It is quite simple and stems from the idea that flipping one bit in the ciphertext flips the corresponding bit in the plaintext. So, say the ciphertext is $1011$ and we know the plaintext is $0101$ (thus the key is $1110$). Say we want a plaintext of $0000$, we just have to change the ciphertext to $1110$ (notice where the bits have been flipped) and we ...


6

There is a theoretical construct described here (published in FSE 2007), assuming that the stream cipher is "seekable" (it suffices that the stream cipher can be initialized with a key and an IV, so that you can have many streams for a given key; the stream ciphers described in the eSTREAM Project accept an IV, but RC4 does not). The construction is ...


6

By definition of Salsa20 used as a stream cipher, it uses a 64-bit block counter and 64-bytes blocks, limiting its capacity to $2^{73}$ bits. After that, the counter would rollover, and thus the output. In a sense, this is the period. RC4 has no such explicit limit on the size of its output. We do not known how to exactly compute the period size, which very ...


6

Mathematically, a block cipher is just a keyed pseudorandom permutation family on the set $\{0,1\}^n$ of $n$-bit blocks. (In practice, we usually also require an efficient way to compute the inverse permutation.) A block cipher on its own is not very useful for practical cryptography, at least unless you just happen to need to encrypt small messages that ...


6

Actually, it's option 1: the attacker won't be able to compute anything, as long as a secure cipher is used. The reason for this is that one of the requirements of a security cipher is resistance to known plaintext; that is, a message encrypted by the cipher with a key is secure even if the attacker can get the text of another message (and corresponding ...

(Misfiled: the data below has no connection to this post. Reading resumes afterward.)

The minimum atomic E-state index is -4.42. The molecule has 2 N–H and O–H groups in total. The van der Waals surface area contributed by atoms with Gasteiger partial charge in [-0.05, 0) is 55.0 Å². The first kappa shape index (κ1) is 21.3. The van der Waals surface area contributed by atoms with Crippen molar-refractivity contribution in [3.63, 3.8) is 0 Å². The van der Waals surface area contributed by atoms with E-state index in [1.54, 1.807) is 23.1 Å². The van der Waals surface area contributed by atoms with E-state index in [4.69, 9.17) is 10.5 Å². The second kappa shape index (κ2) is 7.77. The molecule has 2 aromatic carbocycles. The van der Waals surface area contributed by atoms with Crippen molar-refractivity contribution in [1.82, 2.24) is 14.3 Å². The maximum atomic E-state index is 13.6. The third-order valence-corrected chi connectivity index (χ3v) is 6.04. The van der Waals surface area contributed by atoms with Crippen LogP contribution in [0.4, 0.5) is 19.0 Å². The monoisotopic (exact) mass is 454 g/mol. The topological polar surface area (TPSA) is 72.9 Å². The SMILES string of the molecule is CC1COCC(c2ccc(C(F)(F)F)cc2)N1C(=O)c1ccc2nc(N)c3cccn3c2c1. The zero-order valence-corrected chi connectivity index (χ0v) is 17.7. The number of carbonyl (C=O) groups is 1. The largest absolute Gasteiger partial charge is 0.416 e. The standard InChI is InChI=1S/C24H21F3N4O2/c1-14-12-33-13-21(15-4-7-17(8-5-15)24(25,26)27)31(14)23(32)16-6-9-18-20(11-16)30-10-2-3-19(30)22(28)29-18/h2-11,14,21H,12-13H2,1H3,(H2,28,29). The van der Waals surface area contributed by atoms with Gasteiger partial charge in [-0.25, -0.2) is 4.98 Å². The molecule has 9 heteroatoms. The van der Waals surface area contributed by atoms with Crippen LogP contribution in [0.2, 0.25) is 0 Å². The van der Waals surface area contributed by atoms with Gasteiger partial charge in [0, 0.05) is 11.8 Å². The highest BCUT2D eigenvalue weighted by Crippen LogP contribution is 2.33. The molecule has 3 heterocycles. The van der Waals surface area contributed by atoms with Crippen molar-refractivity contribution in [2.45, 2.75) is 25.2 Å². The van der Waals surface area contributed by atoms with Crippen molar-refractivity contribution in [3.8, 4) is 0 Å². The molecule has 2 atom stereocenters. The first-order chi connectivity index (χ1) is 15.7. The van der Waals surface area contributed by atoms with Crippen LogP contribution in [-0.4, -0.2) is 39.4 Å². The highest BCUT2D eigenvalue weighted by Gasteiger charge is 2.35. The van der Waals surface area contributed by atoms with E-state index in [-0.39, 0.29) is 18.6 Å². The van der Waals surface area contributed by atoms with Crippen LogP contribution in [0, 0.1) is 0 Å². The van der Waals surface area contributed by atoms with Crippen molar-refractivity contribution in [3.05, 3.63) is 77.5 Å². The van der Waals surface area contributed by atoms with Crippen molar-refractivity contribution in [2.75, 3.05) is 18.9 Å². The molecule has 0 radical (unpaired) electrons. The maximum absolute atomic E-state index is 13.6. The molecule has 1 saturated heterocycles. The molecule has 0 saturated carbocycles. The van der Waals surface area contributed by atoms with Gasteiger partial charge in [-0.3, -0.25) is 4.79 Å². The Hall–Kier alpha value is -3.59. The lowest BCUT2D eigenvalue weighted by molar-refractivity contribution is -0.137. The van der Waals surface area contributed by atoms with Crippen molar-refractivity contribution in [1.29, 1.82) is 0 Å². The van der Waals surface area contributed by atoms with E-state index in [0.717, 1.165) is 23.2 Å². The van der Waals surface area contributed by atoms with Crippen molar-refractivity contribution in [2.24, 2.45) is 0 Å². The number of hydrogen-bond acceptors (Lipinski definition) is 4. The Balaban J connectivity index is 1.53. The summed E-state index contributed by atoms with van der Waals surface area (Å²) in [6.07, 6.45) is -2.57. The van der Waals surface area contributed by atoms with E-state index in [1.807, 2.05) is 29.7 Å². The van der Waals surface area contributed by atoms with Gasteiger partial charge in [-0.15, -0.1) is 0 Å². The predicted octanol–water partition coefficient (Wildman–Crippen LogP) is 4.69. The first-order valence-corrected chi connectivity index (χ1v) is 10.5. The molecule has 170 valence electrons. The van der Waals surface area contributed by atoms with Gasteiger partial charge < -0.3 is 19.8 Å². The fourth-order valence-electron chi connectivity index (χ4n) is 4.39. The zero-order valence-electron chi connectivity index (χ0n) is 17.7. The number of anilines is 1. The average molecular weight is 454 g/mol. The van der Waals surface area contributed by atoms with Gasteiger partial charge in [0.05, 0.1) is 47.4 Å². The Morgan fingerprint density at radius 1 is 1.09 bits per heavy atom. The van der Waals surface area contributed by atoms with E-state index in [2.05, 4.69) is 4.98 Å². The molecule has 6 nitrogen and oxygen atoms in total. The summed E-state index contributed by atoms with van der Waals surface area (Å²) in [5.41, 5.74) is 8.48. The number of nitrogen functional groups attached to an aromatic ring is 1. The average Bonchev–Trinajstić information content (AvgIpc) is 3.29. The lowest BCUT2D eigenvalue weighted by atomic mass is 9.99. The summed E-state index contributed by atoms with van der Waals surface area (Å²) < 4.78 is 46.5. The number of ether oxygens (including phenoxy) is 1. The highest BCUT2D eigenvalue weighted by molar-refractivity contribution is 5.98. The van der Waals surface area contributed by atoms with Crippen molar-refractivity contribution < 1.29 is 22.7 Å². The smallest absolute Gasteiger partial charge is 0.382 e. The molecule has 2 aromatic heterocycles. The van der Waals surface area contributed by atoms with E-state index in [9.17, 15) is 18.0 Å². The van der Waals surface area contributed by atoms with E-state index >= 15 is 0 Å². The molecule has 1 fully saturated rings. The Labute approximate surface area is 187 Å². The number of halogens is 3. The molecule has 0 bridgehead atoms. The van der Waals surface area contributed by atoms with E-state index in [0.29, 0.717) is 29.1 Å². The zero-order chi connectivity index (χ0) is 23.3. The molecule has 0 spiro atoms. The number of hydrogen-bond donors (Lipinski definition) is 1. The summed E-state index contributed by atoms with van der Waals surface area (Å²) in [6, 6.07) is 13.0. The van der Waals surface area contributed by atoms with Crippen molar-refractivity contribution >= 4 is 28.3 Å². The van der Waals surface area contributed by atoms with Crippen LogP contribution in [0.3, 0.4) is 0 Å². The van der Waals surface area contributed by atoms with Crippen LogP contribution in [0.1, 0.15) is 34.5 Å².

6

The property desired of stream ciphers, just like for any random number generators, is indistinguishability from true randomness — and indeed, any RNG that fails a statistical test suite is obviously not a good stream cipher. However, to be considered secure, a stream cipher must not only withstand a generic battery of statistical tests; its output ...


6

As fgrieu points out, the number of states reached is at most $2^\ell-1$ and that is achieved only if the feedback polynomial is a primitive polynomial (and the initial state is not all zero). If the feedback polynomial is irreducible but not primitive, then with nonzero initial loading, the LFSR state will cycle through $N$ states, where $N$ is a divisor ...


6

The Berlekamp-Massey algorithm is an iterative method for finding the shortest LFSR that can generate a given sequence of bits. The given sequence might or might not be generated by an LFSR: the Berlekamp-Massey algorithm does not care. It just finds the shortest LFSR that can generate the given sequence, and if the sequence has been generated by an LFSR of ...



Only top voted, non community-wiki answers of a minimum length are eligible